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Yemen: Aid groups urge reopening of bombed Sanaa airport

Houthi closure and Saudi-led air strikes have dangerously restricted access to humanitarian aid, NGOs warn
An airport medic stands amidst the debris of a destroyed building following a reported air strike by the Saudi-led coalition targeting Sanaa International Airport, 21 December 2021 (AFP)

International organisations called on Monday for the reopening of Sanaa airport, an important access point for humanitarian flights carrying aid to the war-torn country that has been shut for three days and bombed overnight.

Sanaa and its airport are held by the Houthi movement, which for seven years has been at war against a Saudi-led coalition fighting on behalf of Yemen's internationally recognised government.

The coalition said on Monday it carried "a limited number of precision strikes" on Houthi military targets in Sanaa airport after asking civilians to evacuate. Houthi authorities had closed the airport on Sunday before the air strikes began.

The closure means that essential humanitarian aid such as food and medicine - part of which enters Yemen through the airport - have not been able to reach the country. More than half of Yemenis are reliant on some form of humanitarian aid.

'The impact of the decision to close the airport on the lives of Yemenis has been severe in recent years'

- Jasmin Lavoie, Norwegian Refugee Council

“The impact of the decision to close the airport on the lives of Yemenis has been severe in recent years,” Jasmin Lavoie from the Norwegian Refugee Council told Middle East Eye.

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Juliette Touma, from the United Nations' children's agency Unicef, said Sanaa airport was vital for importing vaccines.

“Through Sanaa airport we get life-saving assistance to children, including routine vaccines against childhood diseases, in addition to other assistance,” she told Middle East Eye.

It is unclear when humanitarian flights will resume, as authorities are still investigating how the air strikes affected the infrastructure.  

“A UN team is on the ground at Sanaa airport to verify the extent of any damage,” a World Food Programme spokesperson told MEE.

Khaled al-Shayef, director-general of Sanaa airport, told AFP that the "health quarantine quarters and warehouses to store export and import goods were destroyed".

AFP also reported that the airport is no longer able to receive aircraft operated by the UN or humanitarian organisations.

While authorities have been trying to measure the impact of the air strikes on aid flows into Yemen, international organisations have called for it to open immediately.

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“We want the airport to reopen for humanitarian and commercial purpose,” said the NRC's Lavoie.

“The only way to leave the country is to drive for 15 to 20 hours, on dangerous roads full of soldiers belonging to various groups - it’s nonsense.”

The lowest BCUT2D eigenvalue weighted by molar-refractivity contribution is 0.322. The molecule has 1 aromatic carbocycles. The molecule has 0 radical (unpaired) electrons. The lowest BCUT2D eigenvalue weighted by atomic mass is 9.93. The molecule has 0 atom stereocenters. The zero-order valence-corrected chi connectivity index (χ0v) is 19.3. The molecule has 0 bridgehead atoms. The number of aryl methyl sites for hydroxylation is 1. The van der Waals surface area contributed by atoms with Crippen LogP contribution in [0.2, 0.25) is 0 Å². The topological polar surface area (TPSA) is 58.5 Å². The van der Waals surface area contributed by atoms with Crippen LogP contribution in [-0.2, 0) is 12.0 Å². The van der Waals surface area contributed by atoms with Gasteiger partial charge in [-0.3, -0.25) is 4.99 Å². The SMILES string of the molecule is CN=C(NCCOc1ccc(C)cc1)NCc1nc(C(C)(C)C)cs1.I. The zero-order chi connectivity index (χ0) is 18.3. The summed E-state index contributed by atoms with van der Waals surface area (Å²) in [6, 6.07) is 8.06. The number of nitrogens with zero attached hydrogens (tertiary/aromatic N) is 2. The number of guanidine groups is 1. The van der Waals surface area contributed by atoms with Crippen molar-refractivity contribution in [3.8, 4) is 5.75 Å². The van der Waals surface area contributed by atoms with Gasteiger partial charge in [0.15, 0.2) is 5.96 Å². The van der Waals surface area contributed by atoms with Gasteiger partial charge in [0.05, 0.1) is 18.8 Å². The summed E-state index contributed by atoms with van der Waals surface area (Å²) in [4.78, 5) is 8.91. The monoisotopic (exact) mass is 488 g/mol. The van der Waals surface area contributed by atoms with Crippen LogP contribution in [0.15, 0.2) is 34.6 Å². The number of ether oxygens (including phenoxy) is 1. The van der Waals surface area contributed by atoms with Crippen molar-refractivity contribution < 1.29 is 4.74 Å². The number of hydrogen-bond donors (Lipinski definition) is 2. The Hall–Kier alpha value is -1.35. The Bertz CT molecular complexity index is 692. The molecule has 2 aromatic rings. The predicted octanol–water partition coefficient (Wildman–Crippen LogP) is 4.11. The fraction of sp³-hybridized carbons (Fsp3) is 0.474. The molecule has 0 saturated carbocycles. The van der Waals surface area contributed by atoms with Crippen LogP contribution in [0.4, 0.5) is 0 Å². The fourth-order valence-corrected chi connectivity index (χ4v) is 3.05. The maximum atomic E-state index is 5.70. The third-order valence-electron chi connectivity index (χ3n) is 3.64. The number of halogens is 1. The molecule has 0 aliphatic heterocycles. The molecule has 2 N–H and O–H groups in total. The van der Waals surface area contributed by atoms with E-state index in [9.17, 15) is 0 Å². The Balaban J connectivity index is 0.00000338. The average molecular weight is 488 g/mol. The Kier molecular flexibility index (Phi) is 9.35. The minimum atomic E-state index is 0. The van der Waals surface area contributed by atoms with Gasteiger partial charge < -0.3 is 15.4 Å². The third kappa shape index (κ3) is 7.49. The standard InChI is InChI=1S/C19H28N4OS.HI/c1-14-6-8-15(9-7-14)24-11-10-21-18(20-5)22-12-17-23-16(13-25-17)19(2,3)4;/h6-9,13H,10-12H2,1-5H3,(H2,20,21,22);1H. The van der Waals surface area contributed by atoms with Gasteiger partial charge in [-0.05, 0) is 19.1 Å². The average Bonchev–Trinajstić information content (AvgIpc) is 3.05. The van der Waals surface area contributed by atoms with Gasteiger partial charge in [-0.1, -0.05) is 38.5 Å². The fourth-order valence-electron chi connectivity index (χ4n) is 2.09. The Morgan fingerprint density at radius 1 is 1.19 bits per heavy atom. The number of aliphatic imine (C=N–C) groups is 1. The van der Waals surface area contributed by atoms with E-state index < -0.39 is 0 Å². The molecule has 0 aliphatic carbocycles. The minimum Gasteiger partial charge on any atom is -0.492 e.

"It is vitally important that the airport is re-opened as quickly as possible, and that the two sides commit to keeping the airport out of the conflict in the future,” Ahmed Mahat, Medecins Sans Frontieres' head of mission in Yemen, told MEE. 

The Saudi-led coalition maintains a blockade on Yemen, banning commercial flights to Sanaa since 2016 and only allowing aircraft through for essential flights carrying humanitarian aid and occasionally people needing life-saving care.

“Yemenis have died from critical health conditions for which they were seeking international medical treatment but were unable to do so due to the airport closure [of commercial flights],” said Lavoie.

The NRC called for resuming commercial flights at the airport this August, marking five years after the ban came into place.

"This is not the first time that the airport has been subject to air strikes, nor to closures imposed by one or other of the parties to the war in Yemen," said Mahat.

"Each time that the airport is closed, it has a real impact on MSF and other humanitarian actors’ ability to run our operations ... causing consequences for many Yemenis relying on humanitarian aid."

Mounting attacks

The closure of the airport and Monday's strikes come a day after the Saudi-led coalition said it destroyed a drone launched from the Yemeni airport and aimed at civilians at Saudi Arabia's King Abdullah airport in Jizan, near the border with Yemen.

"The operation was mounted in response to the threat and use of airport infrastructure to carry out cross-border attacks," according to the official Saudi Press Agency.

The coalition also said on Sunday that it conducted a military operation in Sanaa to destroy workshops and warehouses for drones and other weapons, urging civilians to avoid the area.

Explained: The history of the Houthis
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Saudi Arabia and its allies, most prominently the United Arab Emirates, intervened in Yemen in 2015 after the Iran-aligned Houthi movement ousted the internationally recognised government of President Abd Rabbuh Mansour Hadi from Sanaa. The coalition immediately began a bombing campaign aimed at rolling back Houthi gains.

In recent years, Houthi forces have stepped up drone and missile attacks on Saudi Arabia.

A UN Development Programme report last month said the war will have claimed 377,000 lives by the end of the year, through both direct and indirect impacts.

For months, the two sides have been fiercely fighting around the city of Marib, east of Sanaa, where Houthi forces are seeking to take over key Yemeni government strongholds.

Still, while the Houthis have made major advances during the past couple of months, recent Saudi-led air strikes have so far managed to stem the Houthi advance and given hope to pro-government forces.

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